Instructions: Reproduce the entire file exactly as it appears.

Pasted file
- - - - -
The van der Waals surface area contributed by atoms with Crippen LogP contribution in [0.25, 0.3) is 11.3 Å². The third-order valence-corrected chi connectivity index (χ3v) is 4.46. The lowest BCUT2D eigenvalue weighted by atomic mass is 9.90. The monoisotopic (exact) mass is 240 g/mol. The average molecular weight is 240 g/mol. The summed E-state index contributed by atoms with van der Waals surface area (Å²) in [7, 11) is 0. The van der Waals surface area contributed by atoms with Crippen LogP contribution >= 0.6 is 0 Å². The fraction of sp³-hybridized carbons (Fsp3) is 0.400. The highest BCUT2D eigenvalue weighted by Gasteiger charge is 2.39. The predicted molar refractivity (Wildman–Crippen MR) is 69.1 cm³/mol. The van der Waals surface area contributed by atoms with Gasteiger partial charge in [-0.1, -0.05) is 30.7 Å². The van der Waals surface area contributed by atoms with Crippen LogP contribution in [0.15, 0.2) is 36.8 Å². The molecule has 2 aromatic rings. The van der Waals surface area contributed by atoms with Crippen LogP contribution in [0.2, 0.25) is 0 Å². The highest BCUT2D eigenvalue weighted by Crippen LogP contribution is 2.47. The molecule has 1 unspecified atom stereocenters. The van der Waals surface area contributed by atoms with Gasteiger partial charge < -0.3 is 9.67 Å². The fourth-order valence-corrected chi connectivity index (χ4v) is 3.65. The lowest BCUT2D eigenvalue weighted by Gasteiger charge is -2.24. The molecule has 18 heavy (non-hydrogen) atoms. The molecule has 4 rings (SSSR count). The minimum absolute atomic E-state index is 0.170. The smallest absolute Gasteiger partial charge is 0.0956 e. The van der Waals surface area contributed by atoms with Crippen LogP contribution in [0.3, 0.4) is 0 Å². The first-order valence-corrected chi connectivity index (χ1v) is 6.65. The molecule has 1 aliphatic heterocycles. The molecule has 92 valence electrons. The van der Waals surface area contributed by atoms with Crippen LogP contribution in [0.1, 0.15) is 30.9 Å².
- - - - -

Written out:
The van der Waals surface area contributed by atoms with Crippen LogP contribution in [0.25, 0.3) is 11.3 Å². The third-order valence-corrected chi connectivity index (χ3v) is 4.46. The lowest BCUT2D eigenvalue weighted by atomic mass is 9.90. The monoisotopic (exact) mass is 240 g/mol. The average molecular weight is 240 g/mol. The summed E-state index contributed by atoms with van der Waals surface area (Å²) in [7, 11) is 0. The van der Waals surface area contributed by atoms with Crippen LogP contribution >= 0.6 is 0 Å². The fraction of sp³-hybridized carbons (Fsp3) is 0.400. The highest BCUT2D eigenvalue weighted by Gasteiger charge is 2.39. The predicted molar refractivity (Wildman–Crippen MR) is 69.1 cm³/mol. The van der Waals surface area contributed by atoms with Gasteiger partial charge in [-0.1, -0.05) is 30.7 Å². The van der Waals surface area contributed by atoms with Crippen LogP contribution in [0.15, 0.2) is 36.8 Å². The molecule has 2 aromatic rings. The van der Waals surface area contributed by atoms with Crippen LogP contribution in [0.2, 0.25) is 0 Å². The highest BCUT2D eigenvalue weighted by Crippen LogP contribution is 2.47. The molecule has 1 unspecified atom stereocenters. The van der Waals surface area contributed by atoms with Gasteiger partial charge < -0.3 is 9.67 Å². The fourth-order valence-corrected chi connectivity index (χ4v) is 3.65. The lowest BCUT2D eigenvalue weighted by Gasteiger charge is -2.24. The molecule has 18 heavy (non-hydrogen) atoms. The molecule has 4 rings (SSSR count). The minimum absolute atomic E-state index is 0.170. The smallest absolute Gasteiger partial charge is 0.0956 e. The van der Waals surface area contributed by atoms with Crippen LogP contribution in [0.3, 0.4) is 0 Å². The first-order valence-corrected chi connectivity index (χ1v) is 6.65. The molecule has 1 aliphatic heterocycles. The molecule has 92 valence electrons. The van der Waals surface area contributed by atoms with Crippen LogP contribution in [0.1, 0.15) is 30.9 Å².